On June 26, 2009,  the New Jersey Turnpike Authority (“NJTA”) filed a complaint seeking to acquire property containing an office building and a double-sided billboard.  The billboard was owned by an outdoor advertising company who leased part of the property from the owner to construct the billboard.  The billboard company opposed the taking arguing that the billboard was real property and, as a result, the NJTA was required to enter into bona fide negotiations to purchase the billboard prior to filing suit.   The outdoor advertising company’s argument was based primarily upon N.J.S.A: 20:3-2-(d), which defines property as:

Land, or any interest in land, and (1) any building, structure or other improvement imbedded or affixed to land, and any article so affixed or attached to such building, structure or improvement as to be an essential and integral part thereof, (2) any article affixed or attached to such property in such manner that it cannot be removed without material injury to itself or to the property, (3) any article so designed, constructed, or specifically adapted to the purpose for which such property is used that (a) it is an essential accessory or part of such property; (b) it is not capable of use elsewhere; and (c) would lose substantially all its value if removed from such property.

The outdoor advertising company argued that its billboard, which stood 43 feet tall above the ground and was imbedded in the ground in a 20 x 20 x 5 foot slab of concrete, was an “improvement imbedded or affixed to the land” and thus compensable property.  The property owner and NJTA disagreed and argued that the billboard was personal property.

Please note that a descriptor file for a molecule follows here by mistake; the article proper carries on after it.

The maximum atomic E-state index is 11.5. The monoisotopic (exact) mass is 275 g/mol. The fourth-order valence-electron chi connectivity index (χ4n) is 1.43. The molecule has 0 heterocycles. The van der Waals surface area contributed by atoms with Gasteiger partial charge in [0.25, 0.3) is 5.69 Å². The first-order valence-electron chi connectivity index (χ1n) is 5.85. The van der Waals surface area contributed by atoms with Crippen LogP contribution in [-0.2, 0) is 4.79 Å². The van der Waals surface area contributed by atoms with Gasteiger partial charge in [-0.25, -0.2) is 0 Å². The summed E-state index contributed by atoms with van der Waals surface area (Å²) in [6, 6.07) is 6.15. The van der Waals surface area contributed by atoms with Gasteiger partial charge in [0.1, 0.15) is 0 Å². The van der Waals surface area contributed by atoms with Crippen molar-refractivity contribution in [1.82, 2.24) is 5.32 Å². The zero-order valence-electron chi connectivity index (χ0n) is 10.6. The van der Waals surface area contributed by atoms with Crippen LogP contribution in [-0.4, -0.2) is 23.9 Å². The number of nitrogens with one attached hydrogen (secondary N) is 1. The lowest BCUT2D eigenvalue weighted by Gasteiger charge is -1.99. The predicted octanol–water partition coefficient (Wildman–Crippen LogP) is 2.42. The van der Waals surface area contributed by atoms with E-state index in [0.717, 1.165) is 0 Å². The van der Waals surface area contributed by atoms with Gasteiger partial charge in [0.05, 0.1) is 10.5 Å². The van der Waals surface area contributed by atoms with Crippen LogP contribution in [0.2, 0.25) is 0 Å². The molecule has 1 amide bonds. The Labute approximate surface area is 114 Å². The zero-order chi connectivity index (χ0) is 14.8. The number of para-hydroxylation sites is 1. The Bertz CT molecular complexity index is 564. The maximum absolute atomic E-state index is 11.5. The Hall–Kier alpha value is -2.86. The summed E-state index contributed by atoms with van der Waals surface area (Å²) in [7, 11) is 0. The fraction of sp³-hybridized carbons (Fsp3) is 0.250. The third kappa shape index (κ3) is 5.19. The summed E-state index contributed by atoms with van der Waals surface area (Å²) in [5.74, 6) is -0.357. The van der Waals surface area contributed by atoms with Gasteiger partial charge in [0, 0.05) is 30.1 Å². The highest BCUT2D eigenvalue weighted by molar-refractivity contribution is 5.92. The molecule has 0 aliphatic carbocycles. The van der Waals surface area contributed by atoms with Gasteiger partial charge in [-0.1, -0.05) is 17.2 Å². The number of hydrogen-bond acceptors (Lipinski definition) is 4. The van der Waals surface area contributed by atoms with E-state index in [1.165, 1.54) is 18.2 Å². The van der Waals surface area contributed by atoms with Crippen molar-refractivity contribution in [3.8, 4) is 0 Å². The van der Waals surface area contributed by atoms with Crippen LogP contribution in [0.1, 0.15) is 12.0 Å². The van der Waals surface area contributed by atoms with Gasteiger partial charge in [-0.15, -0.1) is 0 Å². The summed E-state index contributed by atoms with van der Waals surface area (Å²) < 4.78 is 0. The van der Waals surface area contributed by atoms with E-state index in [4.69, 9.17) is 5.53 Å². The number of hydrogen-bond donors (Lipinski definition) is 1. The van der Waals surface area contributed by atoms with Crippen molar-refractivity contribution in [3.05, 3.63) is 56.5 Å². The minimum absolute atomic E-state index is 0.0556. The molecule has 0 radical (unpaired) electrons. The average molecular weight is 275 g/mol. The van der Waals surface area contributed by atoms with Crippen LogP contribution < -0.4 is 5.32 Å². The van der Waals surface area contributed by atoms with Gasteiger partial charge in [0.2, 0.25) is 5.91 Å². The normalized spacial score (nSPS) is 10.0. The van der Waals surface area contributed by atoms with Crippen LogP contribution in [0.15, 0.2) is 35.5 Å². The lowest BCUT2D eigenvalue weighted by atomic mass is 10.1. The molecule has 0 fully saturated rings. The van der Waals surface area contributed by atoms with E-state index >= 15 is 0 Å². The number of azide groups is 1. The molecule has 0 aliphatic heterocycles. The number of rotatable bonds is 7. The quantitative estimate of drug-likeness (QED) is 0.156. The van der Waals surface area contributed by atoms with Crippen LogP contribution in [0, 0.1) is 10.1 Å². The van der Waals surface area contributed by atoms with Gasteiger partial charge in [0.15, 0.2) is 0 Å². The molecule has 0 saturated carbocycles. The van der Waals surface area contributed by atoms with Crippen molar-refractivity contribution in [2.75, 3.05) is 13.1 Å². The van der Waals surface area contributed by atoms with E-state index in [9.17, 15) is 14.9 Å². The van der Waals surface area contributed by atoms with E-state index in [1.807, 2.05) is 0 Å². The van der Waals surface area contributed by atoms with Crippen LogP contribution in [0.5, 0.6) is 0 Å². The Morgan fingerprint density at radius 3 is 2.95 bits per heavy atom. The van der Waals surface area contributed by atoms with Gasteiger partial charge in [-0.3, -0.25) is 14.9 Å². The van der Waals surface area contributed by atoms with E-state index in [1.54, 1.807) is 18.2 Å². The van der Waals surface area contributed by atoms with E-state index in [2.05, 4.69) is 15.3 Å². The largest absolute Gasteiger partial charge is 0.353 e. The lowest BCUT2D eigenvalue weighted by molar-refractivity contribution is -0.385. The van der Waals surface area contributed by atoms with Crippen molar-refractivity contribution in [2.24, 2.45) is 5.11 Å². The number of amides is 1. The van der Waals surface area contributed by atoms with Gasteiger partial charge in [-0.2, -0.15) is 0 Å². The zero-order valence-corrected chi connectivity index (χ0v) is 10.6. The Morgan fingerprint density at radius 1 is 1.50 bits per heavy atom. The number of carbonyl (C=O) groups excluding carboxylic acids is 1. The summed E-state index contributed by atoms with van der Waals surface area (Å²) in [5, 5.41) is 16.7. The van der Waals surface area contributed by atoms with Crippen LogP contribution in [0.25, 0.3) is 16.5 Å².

The Appellate Division reviewed the statutory definition of property and concluded that the key issue is not how the billboard is attached to the property, but whether it is an “essential and integral part of the land.”  In reviewing the facts before the court, the Appellate Division agreed with the property owner which argued that a billboard is not part and parcel to the property, “but merely a trade fixture owned by LaMar that is located on the property.”  The Court also found that the specific language in the lease stating that the “landlord agrees that the sign shall remain tenant’s personal property” clearly shows that the outdoor advertising company “never considered the billboard as real property and reserved its right to remove the billboard at anytime during the terms of the lease.”


Although billboard cases may not be as common as one would think, the decision clearly stresses the importance of evaluating all potential rights being acquired in a condemnation case.  The analysis must include an extensive review of the applicable statutes and case law, and a thorough understanding of real property law.